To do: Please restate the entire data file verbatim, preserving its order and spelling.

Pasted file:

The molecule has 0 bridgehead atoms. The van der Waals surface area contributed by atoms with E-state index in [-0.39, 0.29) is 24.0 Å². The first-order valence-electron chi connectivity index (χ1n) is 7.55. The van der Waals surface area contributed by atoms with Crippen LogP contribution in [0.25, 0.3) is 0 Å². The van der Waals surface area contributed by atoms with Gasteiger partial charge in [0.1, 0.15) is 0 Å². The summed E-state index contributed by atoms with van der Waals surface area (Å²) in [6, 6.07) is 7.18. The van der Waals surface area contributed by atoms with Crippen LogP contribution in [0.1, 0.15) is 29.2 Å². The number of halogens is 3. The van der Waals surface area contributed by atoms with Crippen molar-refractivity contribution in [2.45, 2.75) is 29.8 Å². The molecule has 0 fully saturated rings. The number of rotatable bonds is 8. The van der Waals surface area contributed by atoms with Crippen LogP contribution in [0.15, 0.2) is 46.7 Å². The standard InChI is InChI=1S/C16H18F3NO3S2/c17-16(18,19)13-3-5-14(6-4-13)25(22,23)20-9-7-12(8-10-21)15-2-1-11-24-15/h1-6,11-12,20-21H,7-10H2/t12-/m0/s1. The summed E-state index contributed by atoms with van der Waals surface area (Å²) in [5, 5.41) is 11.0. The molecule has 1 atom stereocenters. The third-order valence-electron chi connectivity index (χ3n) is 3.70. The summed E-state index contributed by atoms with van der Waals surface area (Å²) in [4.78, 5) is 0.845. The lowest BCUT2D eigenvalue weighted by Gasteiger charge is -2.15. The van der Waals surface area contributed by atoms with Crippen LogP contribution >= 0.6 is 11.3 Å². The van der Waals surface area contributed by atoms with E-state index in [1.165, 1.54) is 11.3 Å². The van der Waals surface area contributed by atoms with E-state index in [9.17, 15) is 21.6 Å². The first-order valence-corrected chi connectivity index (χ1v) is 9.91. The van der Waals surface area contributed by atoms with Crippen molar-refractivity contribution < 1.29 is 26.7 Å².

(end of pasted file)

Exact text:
The molecule has 0 bridgehead atoms. The van der Waals surface area contributed by atoms with E-state index in [-0.39, 0.29) is 24.0 Å². The first-order valence-electron chi connectivity index (χ1n) is 7.55. The van der Waals surface area contributed by atoms with Crippen LogP contribution in [0.25, 0.3) is 0 Å². The van der Waals surface area contributed by atoms with Gasteiger partial charge in [0.1, 0.15) is 0 Å². The summed E-state index contributed by atoms with van der Waals surface area (Å²) in [6, 6.07) is 7.18. The van der Waals surface area contributed by atoms with Crippen LogP contribution in [0.1, 0.15) is 29.2 Å². The number of halogens is 3. The van der Waals surface area contributed by atoms with Crippen molar-refractivity contribution in [2.45, 2.75) is 29.8 Å². The molecule has 0 fully saturated rings. The number of rotatable bonds is 8. The van der Waals surface area contributed by atoms with Crippen LogP contribution in [0.15, 0.2) is 46.7 Å². The standard InChI is InChI=1S/C16H18F3NO3S2/c17-16(18,19)13-3-5-14(6-4-13)25(22,23)20-9-7-12(8-10-21)15-2-1-11-24-15/h1-6,11-12,20-21H,7-10H2/t12-/m0/s1. The summed E-state index contributed by atoms with van der Waals surface area (Å²) in [5, 5.41) is 11.0. The molecule has 1 atom stereocenters. The third-order valence-electron chi connectivity index (χ3n) is 3.70. The summed E-state index contributed by atoms with van der Waals surface area (Å²) in [4.78, 5) is 0.845. The lowest BCUT2D eigenvalue weighted by Gasteiger charge is -2.15. The van der Waals surface area contributed by atoms with Crippen LogP contribution >= 0.6 is 11.3 Å². The van der Waals surface area contributed by atoms with E-state index in [1.165, 1.54) is 11.3 Å². The van der Waals surface area contributed by atoms with E-state index in [9.17, 15) is 21.6 Å². The first-order valence-corrected chi connectivity index (χ1v) is 9.91. The van der Waals surface area contributed by atoms with Crippen molar-refractivity contribution < 1.29 is 26.7 Å².